Monday, June 8, 2009

Object-Oriented Programming with Greenfoot

We've heard a lot about programming. For those of us that have tried to study it, we've heard the phrase "object-oriented" even more. So what exactly is it?

"Object-oriented" basically means the same thing as it sounds. Its a programming language based on "objects", which can be referenced in the code multiple times. Let us take this sample scenario. You have a world, with cells in it, and you want to stick Rocks into it. So in the code, you have to make everything that defines a Rock as many times as you need it, which would take a long time. However, in object-oriented programming, you can have a Rock class. In an object-oriented language, you can reuse the Rock class, by writing it once, and making it over and over again, just by initializing it, like this:

public class Rock() {
//there's currently nothing in this

Rock myRock = new Rock();

Now for those technologically challenged people who have no idea what I just wrote, here's an easier approach to this problem. Greenfoot, an open source Java (programming language) ide (interactive development environment), makes learning programming much easier. Download and install the program onto your computer (you'll need a recent Java JDK), to try things yourself, or watch along with this tutorial.

Upon opening Greenfoot for the first time, select the "wombats" scenario. Then, something similiar to the below will open. The square grid in the middle is the "world", or place where all the objects live in. To the right are the "classes", the types of objects that have been premade for you.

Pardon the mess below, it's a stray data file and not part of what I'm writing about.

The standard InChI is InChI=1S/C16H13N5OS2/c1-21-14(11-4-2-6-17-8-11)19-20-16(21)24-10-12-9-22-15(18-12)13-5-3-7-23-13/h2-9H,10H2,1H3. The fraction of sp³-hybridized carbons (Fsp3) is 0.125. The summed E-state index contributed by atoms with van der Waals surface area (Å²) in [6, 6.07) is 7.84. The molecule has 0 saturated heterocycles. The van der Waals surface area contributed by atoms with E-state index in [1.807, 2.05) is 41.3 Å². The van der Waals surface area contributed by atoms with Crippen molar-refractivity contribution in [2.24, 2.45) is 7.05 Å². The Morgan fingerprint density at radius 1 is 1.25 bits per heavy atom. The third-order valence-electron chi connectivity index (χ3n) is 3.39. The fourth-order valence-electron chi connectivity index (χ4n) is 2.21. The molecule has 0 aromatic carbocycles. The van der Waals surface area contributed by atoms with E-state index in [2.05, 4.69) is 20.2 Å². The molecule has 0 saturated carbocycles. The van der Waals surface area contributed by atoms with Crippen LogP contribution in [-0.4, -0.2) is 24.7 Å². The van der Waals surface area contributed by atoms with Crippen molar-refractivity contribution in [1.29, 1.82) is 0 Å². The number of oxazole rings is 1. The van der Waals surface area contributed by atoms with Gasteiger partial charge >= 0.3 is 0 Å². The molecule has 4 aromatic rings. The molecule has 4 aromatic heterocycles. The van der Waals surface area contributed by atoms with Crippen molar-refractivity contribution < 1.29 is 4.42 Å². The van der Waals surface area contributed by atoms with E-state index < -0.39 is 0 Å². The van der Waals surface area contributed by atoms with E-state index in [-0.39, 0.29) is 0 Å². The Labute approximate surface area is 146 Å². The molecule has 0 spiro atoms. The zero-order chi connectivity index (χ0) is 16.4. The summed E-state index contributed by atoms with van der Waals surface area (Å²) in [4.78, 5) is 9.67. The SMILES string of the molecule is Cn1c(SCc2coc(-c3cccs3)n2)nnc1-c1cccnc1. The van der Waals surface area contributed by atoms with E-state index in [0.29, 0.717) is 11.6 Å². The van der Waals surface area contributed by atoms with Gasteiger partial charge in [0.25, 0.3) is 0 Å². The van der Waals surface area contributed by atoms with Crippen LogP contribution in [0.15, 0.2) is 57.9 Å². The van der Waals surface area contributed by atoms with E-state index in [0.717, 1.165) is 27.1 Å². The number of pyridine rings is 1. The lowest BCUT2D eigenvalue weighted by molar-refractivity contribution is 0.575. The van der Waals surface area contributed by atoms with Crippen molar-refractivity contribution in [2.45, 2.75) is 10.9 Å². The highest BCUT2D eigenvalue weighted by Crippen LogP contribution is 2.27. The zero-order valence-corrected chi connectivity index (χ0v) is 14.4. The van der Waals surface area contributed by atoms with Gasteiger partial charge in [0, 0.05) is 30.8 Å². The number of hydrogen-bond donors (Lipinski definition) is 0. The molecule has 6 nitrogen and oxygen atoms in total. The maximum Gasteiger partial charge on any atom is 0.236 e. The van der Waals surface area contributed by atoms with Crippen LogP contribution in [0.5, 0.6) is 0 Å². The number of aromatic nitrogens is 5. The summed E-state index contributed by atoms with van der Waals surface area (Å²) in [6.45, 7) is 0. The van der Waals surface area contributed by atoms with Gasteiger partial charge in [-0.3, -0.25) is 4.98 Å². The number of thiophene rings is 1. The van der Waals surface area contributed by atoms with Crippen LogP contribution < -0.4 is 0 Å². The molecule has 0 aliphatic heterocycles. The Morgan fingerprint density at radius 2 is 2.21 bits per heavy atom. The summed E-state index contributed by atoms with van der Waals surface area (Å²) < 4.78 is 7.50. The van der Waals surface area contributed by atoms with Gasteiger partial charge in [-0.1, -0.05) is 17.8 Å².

To begin experimenting, right click on a "Wombat" in the classes. You will be given the option of "new Wombat()", which initiates a new wombat. Put that Wombat into your world. Right click the Rock class, and click "new Rock()", and put the rock into the world. You have just created instances of classes, your very own objects. Continue placing rocks and leaves in the world (make sure not to overcrowd the world with rocks).

Now, you may be thinking, "this is a very uninteresting diagram of a wombat and rocks and leaves." Well the thing you don't know is that the world is currently paused. Click on the "Run" button on the bottom, and watch the wombat move. The Wombat is precoded to not run into rocks, and eats leaves. Click pause, and right click the wombat in the world. You given a list of "methods", basically functions that the wombat can carry out. Below is a screenshot of the scenario in action.

You may be wondering about what makes this program tick, and where all of the coding is. Right click the Wombat class on the right, and click "Open Editor". You will see something similar to the below screenshot:

You can play around with the code, and try to add your own, or maybe wait for the next post! Happy Programming!

That's all folks for today! Please comment on tech as we need comments to improve on the tech guide. Don't hesitate to ask any questions. Thanks!
By - WinTechpedia™ 2009 Contributors